Insurance policy churn rates 'a disgrace', says NZ Shareholders' Association

The FMA sought four years of data from NZ's 12 main insurance providers spanning April 2011 to March 2015 for the survey.

Figures showing some financial advisers have high insurance policy churn rates, where customers are shifted from one policy to another with no benefit other than generating a commission, are "a disgrace" and Kiwis need more protection from "salespeople dressed up as advisers," says the NZ Shareholders' Association.

The NZSA was commenting on a Financial Markets Authority survey released this week that showed that out of 1,100 'high volume' advisers with more than 100 active life insurance policies on their books, 200 advisers, or 18 percent, were deemed to have a high level of replacement life insurance business, or churn, with some replacing 35 percent of policies in a year. Those 200 earned almost 50 percent more in commissions on life insurance than other 'high volume' advisers.

"Clearly, a significant minority of these so-called advisers are acting more as commission salespeople and putting their own interests first", said NZSA chairman John Hawkins. "Appropriate insurance is essential for most people and there can be no place for salespeople dressed up as advisers ripping off people in this way".

The FMA sought four years of data from New Zealand's 12 main insurance providers spanning April 2011 to March 2015 for the survey. Hawkins said the report showed churn was highest among registered financial advisers (RFAs), a classification that carries limited disclosure obligations and restricts the advice to simple financial products. Authorised financial advisers (AFAs), who must be qualified, free of criminal convictions and in exchange can advise on a broad range of investments, on average had replacement rates of about half that of RFA's.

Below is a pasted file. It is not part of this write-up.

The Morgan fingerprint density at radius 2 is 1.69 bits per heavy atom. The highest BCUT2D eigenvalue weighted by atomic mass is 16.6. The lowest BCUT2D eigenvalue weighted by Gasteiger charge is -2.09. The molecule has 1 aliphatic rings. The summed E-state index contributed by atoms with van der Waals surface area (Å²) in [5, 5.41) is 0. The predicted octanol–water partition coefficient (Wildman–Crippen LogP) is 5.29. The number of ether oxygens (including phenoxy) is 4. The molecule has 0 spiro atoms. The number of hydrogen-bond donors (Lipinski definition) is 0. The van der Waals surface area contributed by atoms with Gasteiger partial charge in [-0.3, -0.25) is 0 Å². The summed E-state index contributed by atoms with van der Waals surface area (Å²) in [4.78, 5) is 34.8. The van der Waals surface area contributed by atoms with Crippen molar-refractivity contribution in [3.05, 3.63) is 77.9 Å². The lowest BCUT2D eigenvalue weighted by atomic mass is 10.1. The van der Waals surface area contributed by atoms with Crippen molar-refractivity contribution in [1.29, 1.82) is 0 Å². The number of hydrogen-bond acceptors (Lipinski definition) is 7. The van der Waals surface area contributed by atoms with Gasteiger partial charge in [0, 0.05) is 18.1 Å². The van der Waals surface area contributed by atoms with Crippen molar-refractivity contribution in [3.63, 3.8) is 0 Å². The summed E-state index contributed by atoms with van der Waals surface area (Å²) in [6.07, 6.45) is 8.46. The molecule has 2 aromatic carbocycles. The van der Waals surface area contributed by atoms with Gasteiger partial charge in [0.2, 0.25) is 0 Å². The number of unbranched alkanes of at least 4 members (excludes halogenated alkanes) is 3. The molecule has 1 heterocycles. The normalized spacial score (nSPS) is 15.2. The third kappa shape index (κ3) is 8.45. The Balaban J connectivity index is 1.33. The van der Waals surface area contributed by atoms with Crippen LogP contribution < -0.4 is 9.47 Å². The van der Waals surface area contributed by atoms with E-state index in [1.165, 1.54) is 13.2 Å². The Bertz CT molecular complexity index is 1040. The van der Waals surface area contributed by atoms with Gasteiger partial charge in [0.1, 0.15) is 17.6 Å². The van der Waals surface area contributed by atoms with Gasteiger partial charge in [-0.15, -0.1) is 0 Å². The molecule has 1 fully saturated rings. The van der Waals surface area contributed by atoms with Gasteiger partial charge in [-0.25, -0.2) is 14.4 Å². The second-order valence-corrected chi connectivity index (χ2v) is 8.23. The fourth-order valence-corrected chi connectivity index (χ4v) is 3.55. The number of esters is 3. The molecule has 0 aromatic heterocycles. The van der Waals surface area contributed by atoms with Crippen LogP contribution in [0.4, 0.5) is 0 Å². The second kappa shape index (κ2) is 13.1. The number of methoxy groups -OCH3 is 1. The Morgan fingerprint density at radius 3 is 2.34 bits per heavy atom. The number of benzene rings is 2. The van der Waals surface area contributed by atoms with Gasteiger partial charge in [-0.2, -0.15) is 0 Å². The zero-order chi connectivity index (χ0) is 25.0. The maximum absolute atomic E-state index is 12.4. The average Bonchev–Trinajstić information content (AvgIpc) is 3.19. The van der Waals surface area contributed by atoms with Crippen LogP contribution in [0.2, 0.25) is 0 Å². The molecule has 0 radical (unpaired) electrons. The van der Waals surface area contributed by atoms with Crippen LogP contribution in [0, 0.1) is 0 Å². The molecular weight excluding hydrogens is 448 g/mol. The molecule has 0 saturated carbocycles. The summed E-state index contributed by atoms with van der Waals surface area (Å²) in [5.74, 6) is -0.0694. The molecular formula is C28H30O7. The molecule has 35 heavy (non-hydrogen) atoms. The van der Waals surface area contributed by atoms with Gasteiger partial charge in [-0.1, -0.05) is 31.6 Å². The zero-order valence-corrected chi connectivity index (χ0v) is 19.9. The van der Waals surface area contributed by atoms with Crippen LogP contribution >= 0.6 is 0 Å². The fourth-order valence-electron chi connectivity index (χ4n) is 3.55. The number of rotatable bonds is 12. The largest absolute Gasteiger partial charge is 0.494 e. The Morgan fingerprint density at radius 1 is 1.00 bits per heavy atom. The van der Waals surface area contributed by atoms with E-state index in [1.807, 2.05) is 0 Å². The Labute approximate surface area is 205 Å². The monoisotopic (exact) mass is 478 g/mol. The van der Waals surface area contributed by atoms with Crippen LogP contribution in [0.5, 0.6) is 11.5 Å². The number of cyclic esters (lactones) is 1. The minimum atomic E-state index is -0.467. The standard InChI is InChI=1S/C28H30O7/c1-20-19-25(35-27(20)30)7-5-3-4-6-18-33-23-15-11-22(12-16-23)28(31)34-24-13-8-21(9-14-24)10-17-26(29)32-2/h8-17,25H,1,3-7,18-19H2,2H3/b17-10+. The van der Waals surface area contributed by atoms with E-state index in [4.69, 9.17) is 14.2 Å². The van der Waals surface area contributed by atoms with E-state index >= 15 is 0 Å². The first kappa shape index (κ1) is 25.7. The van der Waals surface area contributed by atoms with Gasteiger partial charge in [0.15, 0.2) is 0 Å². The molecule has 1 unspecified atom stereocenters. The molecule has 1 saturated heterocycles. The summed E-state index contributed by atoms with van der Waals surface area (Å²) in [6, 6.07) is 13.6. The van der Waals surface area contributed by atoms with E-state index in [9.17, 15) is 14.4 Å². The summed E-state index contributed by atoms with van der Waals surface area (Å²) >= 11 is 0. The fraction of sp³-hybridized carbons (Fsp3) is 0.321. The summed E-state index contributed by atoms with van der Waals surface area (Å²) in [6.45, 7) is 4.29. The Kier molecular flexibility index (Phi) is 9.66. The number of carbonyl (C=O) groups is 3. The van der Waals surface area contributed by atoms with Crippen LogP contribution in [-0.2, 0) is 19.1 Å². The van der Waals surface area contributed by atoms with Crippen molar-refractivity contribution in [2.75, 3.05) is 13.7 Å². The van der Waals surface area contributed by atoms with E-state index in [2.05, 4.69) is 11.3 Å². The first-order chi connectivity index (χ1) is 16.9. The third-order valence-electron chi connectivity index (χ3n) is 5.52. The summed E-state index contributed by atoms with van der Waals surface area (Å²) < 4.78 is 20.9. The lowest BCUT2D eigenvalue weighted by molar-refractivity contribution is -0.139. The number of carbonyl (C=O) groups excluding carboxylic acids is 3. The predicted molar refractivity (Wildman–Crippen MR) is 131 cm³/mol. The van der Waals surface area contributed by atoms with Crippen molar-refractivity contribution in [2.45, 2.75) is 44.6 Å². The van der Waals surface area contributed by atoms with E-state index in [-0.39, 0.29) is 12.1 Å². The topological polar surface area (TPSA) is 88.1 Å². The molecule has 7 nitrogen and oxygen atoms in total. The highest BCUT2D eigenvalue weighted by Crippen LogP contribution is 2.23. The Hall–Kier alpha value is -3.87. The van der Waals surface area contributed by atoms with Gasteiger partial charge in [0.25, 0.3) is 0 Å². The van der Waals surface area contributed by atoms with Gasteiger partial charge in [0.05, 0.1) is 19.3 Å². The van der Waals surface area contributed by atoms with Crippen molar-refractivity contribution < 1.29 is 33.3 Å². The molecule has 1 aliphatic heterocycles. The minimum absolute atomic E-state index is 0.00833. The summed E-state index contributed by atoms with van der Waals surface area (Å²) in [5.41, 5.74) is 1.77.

Hawkins said churn not only provides no benefit to policyholders but it drives up premiums for all New Zealanders.

"Any insurance industry claims that advisers were not influenced by large upfront and trailing commissions and other soft benefits such as overseas trips are shown by the data to be weasel words," he said.

The government is reviewing legislation covering financial advisers, the Financial Advisers Act 2008 and the Financial Service Providers (Registration and Dispute Resolution) Act 2008, having determined that rules on the disclosure of commissions and potential conflicts of interest were inconsistent and difficult for consumers to understand. The findings of the FMA report have been given to the Ministry of Business, Innovation and Employment as part of the legislative review, which Commerce Minister Paul Goldsmith has said is one of his top priorities for the year, although he's indicated he's comfortable with the use of commissions.

The NZSA wants the review to take note of the FMA's data and make sure that the term financial adviser "is reserved for those that are properly qualified, meet high ethical standards and are able to recommend a wide range of products that are best suited to the client's needs."

"If people are primarily salespersons, then let the designation reflect that," Hawkins said.

A New Zealand Institute of Economic Research report commissioned by Sovereign Assurance and published last month calculated that life insurers are spending about $430 million a year on commissions and if that were halved "premiums could be cut by up to 12 percent."

Jack Regan, the New Zealand managing director of Australian wealth managers AMP, said today that the FMA report is without precedent for the industry in New Zealand.

"Our referee has blown the whistle and the game needs to change," he said. "AMP will consider the FMA report in depth and expect that it will be a catalyst for effective engagement between the FMA and industry participants."

Seven of the 12 major providers, including AMP, use a network of financial advisers to sell their products, with commissions paid either upfront, trailing, via bonuses, and as 'soft' commissions including free overseas travel, sports tickets and even subsidised loans.

Advice on the MBIE website for Kiwis seeking financial advice includes the warning to be aware of two common problems: Advisers mis-selling insurance or investment products to earn commissions; and advisers giving advice without adequate knowledge, skills and competence.

It also has a warning to watch out for churning, "when an adviser recommends you change your insurance or investment products so they can earn a commission."

The NZSA also wants similar data produced for the banking sector which was "becoming increasingly dominant in the provision of a range of financial services such as KiwiSaver."